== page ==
Over the past decade or so, Michigan’s national ranking compared to other states has shrunk precipitously in median income, poverty rates, college-degree attainment and wage growth – along with several other categories.

Now comes a new study that puts Michigan at 36th among the 50 states in the financial stability of our state government.

The conservative Mercatus Center at George Mason University in suburban Washington finds that we lag behind most of the country in a broad measurement of factors that could be best summarized as state budget health – short term and long term.

The study ranks each state based on current budget trends plus debts and other key fiscal obligations, such as unfunded pensions and healthcare benefits for state retirees.

At the same time, Michigan under Gov. Snyder has successfully avoided the immediate budget shortfalls projected among many states for the 2017 or 2018 fiscal years.

Still, Michigan ranks well into the bottom tier of states in the Mercatus study based on cash solvency, budget conditions, and future liabilities. The state’s $36 billion gap in public sector pension obligations ranks the ninth-worst in the U.S. when compared to the personal income of Michigan residents.

Another Mercatus measure that compares financial red ink to average state taxpayers’ ability to afford expensive fixes ranks Michigan as fifth-worst in terms of funding promised retiree health care benefits for former state employees.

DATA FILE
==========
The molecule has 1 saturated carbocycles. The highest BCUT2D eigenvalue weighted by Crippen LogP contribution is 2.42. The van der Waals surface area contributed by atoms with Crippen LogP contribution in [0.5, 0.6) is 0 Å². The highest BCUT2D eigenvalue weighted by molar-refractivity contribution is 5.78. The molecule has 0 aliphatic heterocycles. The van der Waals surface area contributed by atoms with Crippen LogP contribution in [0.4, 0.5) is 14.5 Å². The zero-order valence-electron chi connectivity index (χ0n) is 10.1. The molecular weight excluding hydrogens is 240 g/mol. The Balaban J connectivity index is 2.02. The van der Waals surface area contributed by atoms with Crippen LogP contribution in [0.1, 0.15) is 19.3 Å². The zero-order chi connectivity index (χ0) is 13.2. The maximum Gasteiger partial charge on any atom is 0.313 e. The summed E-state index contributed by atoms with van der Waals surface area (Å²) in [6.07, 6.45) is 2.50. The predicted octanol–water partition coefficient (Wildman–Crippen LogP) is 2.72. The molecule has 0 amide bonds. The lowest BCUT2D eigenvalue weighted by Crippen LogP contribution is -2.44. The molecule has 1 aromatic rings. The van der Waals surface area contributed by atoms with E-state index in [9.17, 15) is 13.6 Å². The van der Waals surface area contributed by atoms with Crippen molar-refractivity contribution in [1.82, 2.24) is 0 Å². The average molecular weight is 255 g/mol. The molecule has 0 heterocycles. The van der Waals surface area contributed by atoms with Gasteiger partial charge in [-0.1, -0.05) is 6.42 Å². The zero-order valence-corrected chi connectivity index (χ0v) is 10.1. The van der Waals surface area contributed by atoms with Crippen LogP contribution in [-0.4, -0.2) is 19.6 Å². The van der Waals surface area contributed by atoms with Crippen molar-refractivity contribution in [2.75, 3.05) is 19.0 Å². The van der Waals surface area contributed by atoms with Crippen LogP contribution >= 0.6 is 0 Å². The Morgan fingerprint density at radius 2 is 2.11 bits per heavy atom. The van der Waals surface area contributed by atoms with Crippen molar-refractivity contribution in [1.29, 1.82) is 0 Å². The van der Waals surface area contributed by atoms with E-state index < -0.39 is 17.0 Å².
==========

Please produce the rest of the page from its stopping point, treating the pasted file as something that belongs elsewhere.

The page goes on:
Overall, Florida ranks first as the most fiscally healthy state, while New Jersey ranks the lowest.

Sparsely populated rural states – in order, North Dakota, South Dakota, Utah and Wyoming – follow Florida as the most financially stable states.

The worst of the worst presents a mish-mash of the American landscape. Ranking behind New Jersey as the most fiscally unhealthy states are Maryland, Kentucky, Massachusetts and Illinois.

In numerous states, policy debates consist of a basic conundrum: Offer business tax breaks to lure new employers, which could generate new tax revenues, or focus on austerity budgets that keep finances in line.

In Michigan, the Snyder administration has previously warned that the state faces long-term budget pressures, including $2.1 billion in previously approved tax and fee cuts for businesses dating back to the Granholm administration that will drain state coffers over the next three years.

Yet, in recent weeks the Republican governor has pushed hard for new tax incentives that critics call “corporate welfare.” The competition between states, based on who can offer the most lucrative tax cuts for a potential employer, has continued unabated for the past three decades.

Earlier today, the state House approved a $200 million business tax windfall designed by Snyder to lure a Taiwan-based electronics manufacturing giant to Michigan.

With the full House convening in Lansing for its only scheduled work-day in July, the so-called “good jobs” package received approval in a series of 71-35 bipartisan votes, with the GOP prevailing. The bill now goes back to the Senate, which is expected to sign off on House changes and send the legislation to Snyder’s desk.

The Detroit News characterized today’s action in the state Capitol this way:

Final approval will be a significant legislative victory for Snyder, who warned Tuesday that various job-creation opportunities “would likely disappear” if the House did not pass the incentive plan on its only scheduled session day of July.

Michigan is among a small group of states competing for thousands of potential jobs at manufacturing facilities that Foxconn, a Taiwanese company that assembles the Apple iPhone in China, intends to open in the United States.